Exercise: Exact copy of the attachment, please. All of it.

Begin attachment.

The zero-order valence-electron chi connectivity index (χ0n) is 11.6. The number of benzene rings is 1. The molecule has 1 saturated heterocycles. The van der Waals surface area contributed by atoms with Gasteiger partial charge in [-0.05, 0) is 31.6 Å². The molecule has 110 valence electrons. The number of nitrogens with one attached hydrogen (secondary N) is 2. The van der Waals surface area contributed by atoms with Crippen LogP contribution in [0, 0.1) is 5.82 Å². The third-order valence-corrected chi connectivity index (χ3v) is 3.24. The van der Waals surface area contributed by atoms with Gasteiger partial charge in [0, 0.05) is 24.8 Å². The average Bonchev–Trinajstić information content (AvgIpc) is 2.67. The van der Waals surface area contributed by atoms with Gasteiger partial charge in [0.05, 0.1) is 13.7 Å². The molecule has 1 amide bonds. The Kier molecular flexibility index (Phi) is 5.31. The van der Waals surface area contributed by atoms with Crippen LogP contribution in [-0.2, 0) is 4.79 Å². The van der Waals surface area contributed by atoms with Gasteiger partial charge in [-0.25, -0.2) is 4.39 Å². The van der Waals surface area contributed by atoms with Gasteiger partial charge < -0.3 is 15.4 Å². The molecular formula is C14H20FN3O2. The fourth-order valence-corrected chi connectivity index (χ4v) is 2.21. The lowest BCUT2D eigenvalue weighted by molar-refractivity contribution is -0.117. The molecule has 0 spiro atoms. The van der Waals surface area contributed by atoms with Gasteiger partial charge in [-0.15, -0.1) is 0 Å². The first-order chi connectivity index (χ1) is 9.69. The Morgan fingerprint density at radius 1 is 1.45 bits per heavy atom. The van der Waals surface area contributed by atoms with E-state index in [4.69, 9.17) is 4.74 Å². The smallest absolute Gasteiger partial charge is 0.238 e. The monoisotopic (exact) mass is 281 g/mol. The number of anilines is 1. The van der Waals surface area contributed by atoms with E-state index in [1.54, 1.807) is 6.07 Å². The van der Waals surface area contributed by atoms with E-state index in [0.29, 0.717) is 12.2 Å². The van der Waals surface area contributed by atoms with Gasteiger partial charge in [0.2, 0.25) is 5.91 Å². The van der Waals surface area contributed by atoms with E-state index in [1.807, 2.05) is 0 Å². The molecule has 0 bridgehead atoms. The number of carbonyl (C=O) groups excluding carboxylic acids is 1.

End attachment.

The zero-order valence-electron chi connectivity index (χ0n) is 11.6. The number of benzene rings is 1. The molecule has 1 saturated heterocycles. The van der Waals surface area contributed by atoms with Gasteiger partial charge in [-0.05, 0) is 31.6 Å². The molecule has 110 valence electrons. The number of nitrogens with one attached hydrogen (secondary N) is 2. The van der Waals surface area contributed by atoms with Crippen LogP contribution in [0, 0.1) is 5.82 Å². The third-order valence-corrected chi connectivity index (χ3v) is 3.24. The van der Waals surface area contributed by atoms with Gasteiger partial charge in [0, 0.05) is 24.8 Å². The average Bonchev–Trinajstić information content (AvgIpc) is 2.67. The van der Waals surface area contributed by atoms with Gasteiger partial charge in [0.05, 0.1) is 13.7 Å². The molecule has 1 amide bonds. The Kier molecular flexibility index (Phi) is 5.31. The van der Waals surface area contributed by atoms with Crippen LogP contribution in [-0.2, 0) is 4.79 Å². The van der Waals surface area contributed by atoms with Gasteiger partial charge in [-0.25, -0.2) is 4.39 Å². The van der Waals surface area contributed by atoms with Gasteiger partial charge < -0.3 is 15.4 Å². The molecular formula is C14H20FN3O2. The fourth-order valence-corrected chi connectivity index (χ4v) is 2.21. The lowest BCUT2D eigenvalue weighted by molar-refractivity contribution is -0.117. The molecule has 0 spiro atoms. The van der Waals surface area contributed by atoms with Gasteiger partial charge in [-0.15, -0.1) is 0 Å². The first-order chi connectivity index (χ1) is 9.69. The Morgan fingerprint density at radius 1 is 1.45 bits per heavy atom. The van der Waals surface area contributed by atoms with E-state index in [4.69, 9.17) is 4.74 Å². The smallest absolute Gasteiger partial charge is 0.238 e. The monoisotopic (exact) mass is 281 g/mol. The number of anilines is 1. The van der Waals surface area contributed by atoms with E-state index in [1.54, 1.807) is 6.07 Å². The van der Waals surface area contributed by atoms with E-state index in [0.29, 0.717) is 12.2 Å². The van der Waals surface area contributed by atoms with Gasteiger partial charge in [0.2, 0.25) is 5.91 Å². The van der Waals surface area contributed by atoms with E-state index in [1.807, 2.05) is 0 Å². The molecule has 0 bridgehead atoms. The number of carbonyl (C=O) groups excluding carboxylic acids is 1.